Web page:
Vol. 15, Issue 24 – November 28, 2016
When can I buy a Medigap? Dear Marci,When I turn 65 in a few months, I’ll enroll in Original Medicare, but I’m not sure if I want to purchase a Medicare supplement insurance plan at that time. Is that possible, and what are my options for purchasing a supplemental policy?

– Skip (Surprise, AZ)

Dear Skip,

Under federal law you only have the right to buy a Medicare supplement insurance plan or Medigap if you are 65 or older and you buy your policy during certain times. These times include during your Medigap Open Enrollment Period and when you have a guaranteed issue right. When you enroll during one of these times, Medigap insurers cannot deny you coverage and must offer you a Medigap at the best available rate.

If you have Original Medicare, Skip, you have the right to buy a Medigap for up to six months, beginning with the month you are 65 or older and enrolled in Medicare Part B. This six-month period, in which you are both 65 and enrolled in Part B, is known as the Medigap Open Enrollment Period. Under federal law, you do not qualify for this Open Enrollment Period if you are under 65. However, once you turn 65, you qualify for this Open Enrollment Period during the six-month period beginning with the month you are both 65 or older and enrolled in Part B.

If you want to purchase a Medigap during your Medigap Open Enrollment Period, insurance companies cannot turn you down based on pre-existing conditions. However, if you have a medical condition or illness prior to purchasing the Medigap, Medigap insurers can impose a pre-existing condition waiting period, meaning that the plan will not cover any health services related to the pre-existing condition for a period of up to six months. If you had certain other kinds of coverage before you buy your Medigap, your waiting period may be shortened.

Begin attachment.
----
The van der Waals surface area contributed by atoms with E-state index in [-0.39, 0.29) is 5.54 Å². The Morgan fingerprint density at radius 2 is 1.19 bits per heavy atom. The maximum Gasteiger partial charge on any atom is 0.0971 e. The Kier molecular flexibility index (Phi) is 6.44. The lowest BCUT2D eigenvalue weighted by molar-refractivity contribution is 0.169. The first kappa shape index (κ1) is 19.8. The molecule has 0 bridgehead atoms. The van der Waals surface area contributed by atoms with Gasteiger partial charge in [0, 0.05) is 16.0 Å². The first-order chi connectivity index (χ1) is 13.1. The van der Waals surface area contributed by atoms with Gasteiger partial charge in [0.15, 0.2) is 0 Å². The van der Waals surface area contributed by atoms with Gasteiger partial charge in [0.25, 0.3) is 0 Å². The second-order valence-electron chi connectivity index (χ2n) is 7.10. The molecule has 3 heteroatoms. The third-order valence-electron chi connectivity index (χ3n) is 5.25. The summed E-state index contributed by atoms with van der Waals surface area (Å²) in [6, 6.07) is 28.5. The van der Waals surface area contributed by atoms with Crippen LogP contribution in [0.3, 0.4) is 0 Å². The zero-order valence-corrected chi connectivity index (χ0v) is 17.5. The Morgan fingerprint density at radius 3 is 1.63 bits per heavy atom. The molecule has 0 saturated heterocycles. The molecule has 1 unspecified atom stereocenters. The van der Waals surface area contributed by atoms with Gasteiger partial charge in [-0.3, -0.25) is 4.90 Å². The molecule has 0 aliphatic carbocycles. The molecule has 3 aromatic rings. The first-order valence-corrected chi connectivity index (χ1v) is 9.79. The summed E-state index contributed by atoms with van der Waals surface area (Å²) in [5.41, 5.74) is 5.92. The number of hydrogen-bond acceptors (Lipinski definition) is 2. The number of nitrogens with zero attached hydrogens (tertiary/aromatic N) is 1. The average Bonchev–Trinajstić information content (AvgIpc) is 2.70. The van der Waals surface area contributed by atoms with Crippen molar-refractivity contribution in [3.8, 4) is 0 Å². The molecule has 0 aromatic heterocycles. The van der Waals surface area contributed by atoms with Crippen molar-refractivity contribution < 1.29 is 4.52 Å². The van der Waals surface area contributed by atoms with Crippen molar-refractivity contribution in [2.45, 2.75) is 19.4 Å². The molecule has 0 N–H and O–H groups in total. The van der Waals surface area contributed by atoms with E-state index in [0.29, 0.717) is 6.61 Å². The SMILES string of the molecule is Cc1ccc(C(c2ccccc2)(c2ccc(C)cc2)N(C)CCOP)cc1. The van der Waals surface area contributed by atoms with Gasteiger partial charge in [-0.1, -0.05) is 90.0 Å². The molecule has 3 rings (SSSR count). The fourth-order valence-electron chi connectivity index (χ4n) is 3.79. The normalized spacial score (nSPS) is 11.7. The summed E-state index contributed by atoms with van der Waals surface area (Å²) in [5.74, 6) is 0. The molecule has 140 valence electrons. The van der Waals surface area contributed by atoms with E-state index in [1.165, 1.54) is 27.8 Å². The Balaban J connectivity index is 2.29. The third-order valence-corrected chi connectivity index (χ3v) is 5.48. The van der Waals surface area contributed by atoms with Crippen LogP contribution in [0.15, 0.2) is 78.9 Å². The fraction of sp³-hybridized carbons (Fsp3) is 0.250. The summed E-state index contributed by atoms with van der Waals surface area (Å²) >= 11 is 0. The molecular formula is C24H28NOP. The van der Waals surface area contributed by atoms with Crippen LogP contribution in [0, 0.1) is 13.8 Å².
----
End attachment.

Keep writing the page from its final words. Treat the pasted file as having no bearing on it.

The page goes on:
A guaranteed issue right means that you have the right to buy a Medigap outside of your Open Enrollment Period, and insurance companies cannot deny you coverage. If you are 65 or older, you have a guaranteed issue right to purchase a Medigap within 63 days of losing or ending certain kinds of health coverage and in some other circumstances. When you have a guaranteed issue right, companies must sell you a policy at the best available rate, regardless or your health status, and cannot deny you coverage. For example, you will have a guaranteed issue right if your current employer or retiree coverage that pays after Medicare ends.

There are some states that have more flexible enrollment rules than the federal government and require Medigap insurers to sell you a policy at other times. Some states extend open enrollment and guaranteed issue protections to people under 65 and some have continuous open enrollment, meaning you can buy a policy at any time. On the other hand, you may run into problems if you try to buy a Medigap policy outside of Open Enrollment or Guaranteed Issue periods in other states. Companies can refuse to sell you a policy or may only let you buy one if you meet certain medical requirements. If an insurance company does agree to sell you a policy, you may pay a higher premium as a result of your health status. You can learn more about Medigap enrollment in your state by contacting your State Health Insurance Assistance Program (SHIP).